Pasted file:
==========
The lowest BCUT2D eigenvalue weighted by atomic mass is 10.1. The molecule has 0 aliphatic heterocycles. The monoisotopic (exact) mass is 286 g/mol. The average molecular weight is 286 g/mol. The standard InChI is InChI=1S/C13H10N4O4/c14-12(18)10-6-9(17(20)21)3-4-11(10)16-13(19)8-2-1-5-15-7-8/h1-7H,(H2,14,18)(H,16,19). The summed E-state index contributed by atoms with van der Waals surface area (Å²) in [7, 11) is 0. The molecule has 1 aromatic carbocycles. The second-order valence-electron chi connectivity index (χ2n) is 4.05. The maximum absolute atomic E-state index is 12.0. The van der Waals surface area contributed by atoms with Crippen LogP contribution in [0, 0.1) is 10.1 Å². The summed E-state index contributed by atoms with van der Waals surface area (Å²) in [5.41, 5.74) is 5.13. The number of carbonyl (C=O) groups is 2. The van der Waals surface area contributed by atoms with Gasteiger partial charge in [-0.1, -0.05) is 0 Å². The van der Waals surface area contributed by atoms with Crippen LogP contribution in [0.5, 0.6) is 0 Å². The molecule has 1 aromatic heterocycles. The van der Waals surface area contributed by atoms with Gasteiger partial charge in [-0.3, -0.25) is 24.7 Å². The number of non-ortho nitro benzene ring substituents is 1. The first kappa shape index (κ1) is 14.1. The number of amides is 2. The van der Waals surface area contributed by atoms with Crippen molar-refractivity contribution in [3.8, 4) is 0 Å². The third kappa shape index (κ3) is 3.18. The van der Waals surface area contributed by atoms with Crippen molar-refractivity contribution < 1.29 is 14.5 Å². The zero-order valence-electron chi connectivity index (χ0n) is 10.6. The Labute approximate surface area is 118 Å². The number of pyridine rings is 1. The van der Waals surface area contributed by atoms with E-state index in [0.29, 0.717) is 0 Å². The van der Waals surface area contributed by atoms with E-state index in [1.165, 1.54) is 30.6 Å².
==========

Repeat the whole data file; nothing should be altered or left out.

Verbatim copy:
The lowest BCUT2D eigenvalue weighted by atomic mass is 10.1. The molecule has 0 aliphatic heterocycles. The monoisotopic (exact) mass is 286 g/mol. The average molecular weight is 286 g/mol. The standard InChI is InChI=1S/C13H10N4O4/c14-12(18)10-6-9(17(20)21)3-4-11(10)16-13(19)8-2-1-5-15-7-8/h1-7H,(H2,14,18)(H,16,19). The summed E-state index contributed by atoms with van der Waals surface area (Å²) in [7, 11) is 0. The molecule has 1 aromatic carbocycles. The second-order valence-electron chi connectivity index (χ2n) is 4.05. The maximum absolute atomic E-state index is 12.0. The van der Waals surface area contributed by atoms with Crippen LogP contribution in [0, 0.1) is 10.1 Å². The summed E-state index contributed by atoms with van der Waals surface area (Å²) in [5.41, 5.74) is 5.13. The number of carbonyl (C=O) groups is 2. The van der Waals surface area contributed by atoms with Gasteiger partial charge in [-0.1, -0.05) is 0 Å². The van der Waals surface area contributed by atoms with Crippen LogP contribution in [0.5, 0.6) is 0 Å². The molecule has 1 aromatic heterocycles. The van der Waals surface area contributed by atoms with Gasteiger partial charge in [-0.3, -0.25) is 24.7 Å². The number of non-ortho nitro benzene ring substituents is 1. The first kappa shape index (κ1) is 14.1. The number of amides is 2. The van der Waals surface area contributed by atoms with Crippen molar-refractivity contribution in [3.8, 4) is 0 Å². The third kappa shape index (κ3) is 3.18. The van der Waals surface area contributed by atoms with Crippen molar-refractivity contribution < 1.29 is 14.5 Å². The zero-order valence-electron chi connectivity index (χ0n) is 10.6. The Labute approximate surface area is 118 Å². The number of pyridine rings is 1. The van der Waals surface area contributed by atoms with E-state index in [0.29, 0.717) is 0 Å². The van der Waals surface area contributed by atoms with E-state index in [1.165, 1.54) is 30.6 Å².